NOTE: Thanks to an attorney reader, who suggested last week that I put my Faruqi trial updates in separate posts to make it easier for people to find them on Google and other search engines. I thought that was a good idea, so I’ll do that with my remaining posts. (Testimony is supposed to wrap up this week, and possibly today.) Prior coverage is available here and here.

PARENTAL ADVISORY: This is testimony in a sexual harassment case, so it’s necessarily NSFW (Not Suitable For Work. Unless you’re an employment lawyer or HR professional, in which case it’s AIADW (All In A Day’s Work).) Seriously, I’m going to use euphemisms wherever I can, but be warned that you still may find the following offensive. 

Juan Monteverde, the rainmaking partner who allegedly sexually harassed brand-new associate Alexandra Marchuk, testified yesterday about the 3 a.m. “encounter” after the firm holiday party in 2011. Mr. Monteverde denied having sexual intercourse with Ms. Marchuk, saying he’d had 8-10 drinks that night and was too drunk to rise to the occasion. Nonetheless, Ms. Marchuk would not take no for an answer, according to Mr. Monteverde, at one point undressing and arraying herself in the nude on his office floor. Mr. Monteverde testified that Ms. Marchuk eventually did perform oral sex on him. He also admitted to making inappropriate jokes at work about a legal adversary named “B.J. Warehouse.” (Do I really have to tell you what about?)

Ms. Marchuk’s attorneys are seeking an “adverse inference” instruction about the carpet in Mr. Monteverde’s office. As I’ve previously reported, there was allegedly blood on his carpet as a result of the 3 a.m. “encounter.” Mr. Monteverde asked his office manager to clean the carpet the next day, and when her efforts to scrub it out failed, they called a professional who used a power washer. In 2013, Mr. Monteverde’s carpet was replaced completely, but no one else’s carpet was. Ms. Marchuk’s attorneys say that the carpet replacement, done after the lawsuit had been filed, constitutes spoliation of evidence.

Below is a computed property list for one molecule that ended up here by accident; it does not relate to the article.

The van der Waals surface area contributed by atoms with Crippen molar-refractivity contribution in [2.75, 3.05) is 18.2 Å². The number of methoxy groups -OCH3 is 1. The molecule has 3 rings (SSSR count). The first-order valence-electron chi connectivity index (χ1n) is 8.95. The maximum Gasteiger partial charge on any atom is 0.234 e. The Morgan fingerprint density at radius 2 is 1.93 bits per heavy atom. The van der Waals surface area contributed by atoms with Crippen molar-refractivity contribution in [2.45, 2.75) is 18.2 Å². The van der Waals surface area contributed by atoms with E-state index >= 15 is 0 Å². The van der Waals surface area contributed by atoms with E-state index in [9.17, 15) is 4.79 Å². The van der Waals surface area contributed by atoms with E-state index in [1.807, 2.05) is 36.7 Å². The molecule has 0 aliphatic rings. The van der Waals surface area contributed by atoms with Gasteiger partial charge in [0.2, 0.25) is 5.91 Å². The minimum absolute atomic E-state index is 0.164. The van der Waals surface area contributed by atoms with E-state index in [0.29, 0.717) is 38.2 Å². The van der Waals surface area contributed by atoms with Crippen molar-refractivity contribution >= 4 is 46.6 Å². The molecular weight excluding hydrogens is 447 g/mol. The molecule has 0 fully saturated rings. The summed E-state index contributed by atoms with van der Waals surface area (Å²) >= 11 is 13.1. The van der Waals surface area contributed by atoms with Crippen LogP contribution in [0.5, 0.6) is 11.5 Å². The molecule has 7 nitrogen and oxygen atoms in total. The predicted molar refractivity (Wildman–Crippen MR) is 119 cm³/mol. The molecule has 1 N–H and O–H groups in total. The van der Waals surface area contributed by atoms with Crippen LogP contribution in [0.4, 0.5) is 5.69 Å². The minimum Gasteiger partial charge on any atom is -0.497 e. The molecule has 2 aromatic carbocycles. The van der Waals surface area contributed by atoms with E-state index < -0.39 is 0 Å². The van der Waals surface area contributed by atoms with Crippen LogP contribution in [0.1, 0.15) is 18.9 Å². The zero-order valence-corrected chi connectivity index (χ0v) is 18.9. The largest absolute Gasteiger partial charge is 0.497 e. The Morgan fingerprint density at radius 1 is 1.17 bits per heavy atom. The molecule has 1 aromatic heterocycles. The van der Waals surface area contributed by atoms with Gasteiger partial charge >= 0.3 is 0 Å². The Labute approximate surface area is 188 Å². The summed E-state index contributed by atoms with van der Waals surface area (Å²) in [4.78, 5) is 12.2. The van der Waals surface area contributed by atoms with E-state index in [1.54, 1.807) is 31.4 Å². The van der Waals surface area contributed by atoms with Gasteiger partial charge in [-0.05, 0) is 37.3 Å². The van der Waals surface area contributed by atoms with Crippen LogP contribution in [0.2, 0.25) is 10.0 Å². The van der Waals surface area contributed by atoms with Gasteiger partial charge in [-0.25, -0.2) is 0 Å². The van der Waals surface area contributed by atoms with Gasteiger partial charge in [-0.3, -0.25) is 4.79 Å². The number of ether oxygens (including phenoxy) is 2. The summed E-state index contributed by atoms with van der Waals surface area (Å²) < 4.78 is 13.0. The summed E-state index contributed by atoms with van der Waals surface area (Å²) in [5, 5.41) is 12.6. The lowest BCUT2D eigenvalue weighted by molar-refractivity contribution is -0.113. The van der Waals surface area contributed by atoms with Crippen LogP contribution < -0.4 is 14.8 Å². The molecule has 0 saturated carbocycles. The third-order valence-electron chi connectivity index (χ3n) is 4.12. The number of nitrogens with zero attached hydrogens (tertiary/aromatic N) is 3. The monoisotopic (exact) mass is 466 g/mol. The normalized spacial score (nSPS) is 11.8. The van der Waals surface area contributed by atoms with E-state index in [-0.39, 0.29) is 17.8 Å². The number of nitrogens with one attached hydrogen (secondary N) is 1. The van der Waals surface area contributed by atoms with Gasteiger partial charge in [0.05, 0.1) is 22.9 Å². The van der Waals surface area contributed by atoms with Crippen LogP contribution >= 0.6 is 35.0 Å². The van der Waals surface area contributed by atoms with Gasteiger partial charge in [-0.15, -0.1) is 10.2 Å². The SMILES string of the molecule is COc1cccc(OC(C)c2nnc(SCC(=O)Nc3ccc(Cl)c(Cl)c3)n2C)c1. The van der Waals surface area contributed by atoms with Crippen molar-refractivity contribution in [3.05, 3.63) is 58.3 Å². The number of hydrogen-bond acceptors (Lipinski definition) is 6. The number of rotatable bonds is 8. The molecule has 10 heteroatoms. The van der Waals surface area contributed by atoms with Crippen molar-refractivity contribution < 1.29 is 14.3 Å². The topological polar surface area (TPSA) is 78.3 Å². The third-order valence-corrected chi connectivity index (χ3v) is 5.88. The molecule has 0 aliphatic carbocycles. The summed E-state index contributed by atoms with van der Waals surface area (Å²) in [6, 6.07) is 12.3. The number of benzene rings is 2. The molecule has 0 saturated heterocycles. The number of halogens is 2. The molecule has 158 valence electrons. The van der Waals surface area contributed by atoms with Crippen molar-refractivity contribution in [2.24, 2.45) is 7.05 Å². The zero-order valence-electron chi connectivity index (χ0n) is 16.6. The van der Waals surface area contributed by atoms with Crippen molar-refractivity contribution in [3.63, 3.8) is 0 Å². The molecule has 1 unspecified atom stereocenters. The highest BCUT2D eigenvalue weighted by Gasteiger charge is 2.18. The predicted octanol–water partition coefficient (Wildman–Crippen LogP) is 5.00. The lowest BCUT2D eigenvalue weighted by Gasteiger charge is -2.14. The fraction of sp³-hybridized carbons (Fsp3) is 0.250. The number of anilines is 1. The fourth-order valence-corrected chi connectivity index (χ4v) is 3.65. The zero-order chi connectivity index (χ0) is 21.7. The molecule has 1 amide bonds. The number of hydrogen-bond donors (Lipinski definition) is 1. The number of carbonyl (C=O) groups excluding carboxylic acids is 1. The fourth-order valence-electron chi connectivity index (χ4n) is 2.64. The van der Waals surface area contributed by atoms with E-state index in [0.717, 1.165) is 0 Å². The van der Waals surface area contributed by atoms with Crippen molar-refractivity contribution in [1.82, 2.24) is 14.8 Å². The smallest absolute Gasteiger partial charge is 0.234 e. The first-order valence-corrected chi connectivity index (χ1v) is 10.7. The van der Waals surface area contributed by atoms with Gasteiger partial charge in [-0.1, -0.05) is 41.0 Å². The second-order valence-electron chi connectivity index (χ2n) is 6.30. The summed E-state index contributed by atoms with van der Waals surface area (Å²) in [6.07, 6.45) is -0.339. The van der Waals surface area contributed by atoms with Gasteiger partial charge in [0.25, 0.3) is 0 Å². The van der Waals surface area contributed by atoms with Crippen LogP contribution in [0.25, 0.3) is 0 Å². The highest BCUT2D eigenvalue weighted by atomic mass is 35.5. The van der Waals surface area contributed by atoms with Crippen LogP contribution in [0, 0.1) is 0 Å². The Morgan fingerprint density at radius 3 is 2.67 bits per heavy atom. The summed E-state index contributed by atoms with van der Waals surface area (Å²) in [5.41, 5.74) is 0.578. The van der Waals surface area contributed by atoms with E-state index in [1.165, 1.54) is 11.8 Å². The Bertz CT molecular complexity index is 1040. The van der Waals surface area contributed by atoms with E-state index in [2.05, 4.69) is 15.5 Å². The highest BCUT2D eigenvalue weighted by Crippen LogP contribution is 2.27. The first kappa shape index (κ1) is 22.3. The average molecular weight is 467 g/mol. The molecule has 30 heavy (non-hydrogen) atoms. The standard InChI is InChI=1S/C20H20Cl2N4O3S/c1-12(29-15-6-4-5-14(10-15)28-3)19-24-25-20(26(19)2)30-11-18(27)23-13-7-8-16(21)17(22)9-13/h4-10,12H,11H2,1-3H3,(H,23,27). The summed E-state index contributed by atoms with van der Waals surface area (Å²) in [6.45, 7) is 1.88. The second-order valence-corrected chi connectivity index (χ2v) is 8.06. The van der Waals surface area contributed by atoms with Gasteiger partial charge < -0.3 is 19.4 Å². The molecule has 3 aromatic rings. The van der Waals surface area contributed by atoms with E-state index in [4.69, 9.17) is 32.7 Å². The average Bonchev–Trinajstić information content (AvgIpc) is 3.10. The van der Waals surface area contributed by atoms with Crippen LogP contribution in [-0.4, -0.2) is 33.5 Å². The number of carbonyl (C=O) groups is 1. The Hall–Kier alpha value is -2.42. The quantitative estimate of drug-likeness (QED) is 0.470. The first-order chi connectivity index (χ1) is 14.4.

Attorneys for the law firm say that Ms. Marchuk is the one who suggested on the night of the “encounter” that Mr. Monteverde “spill” coffee over the stain to cover it up. They also say that Ms. Marchuk was the one who said that the stain was blood. (I’m still not sure why Ms. Marchuk would have thought the carpet was stained with blood if you believe Mr. Monteverde’s story, but anyway.) The office manager testified last week that she thought it was a coffee stain based on what Mr. Monteverde had told her the following day. She also testified that the carpet was replaced in 2013 only because Mr. Monteverde scooted his chair across it too much, wearing it out.

The judge has not made a ruling on the spoliation issue yet.

While you’re eating this dessert, I will slip in your vegetables: The spoliation issue in this case is a good reminder that spoliation does not apply only to electronic evidence like emails, or even documents, but also to “brick and mortar” evidence, like blood-stained carpets.

Thanks as always to Law360 (paid subscription required) for providing such excellent daily coverage of this trial.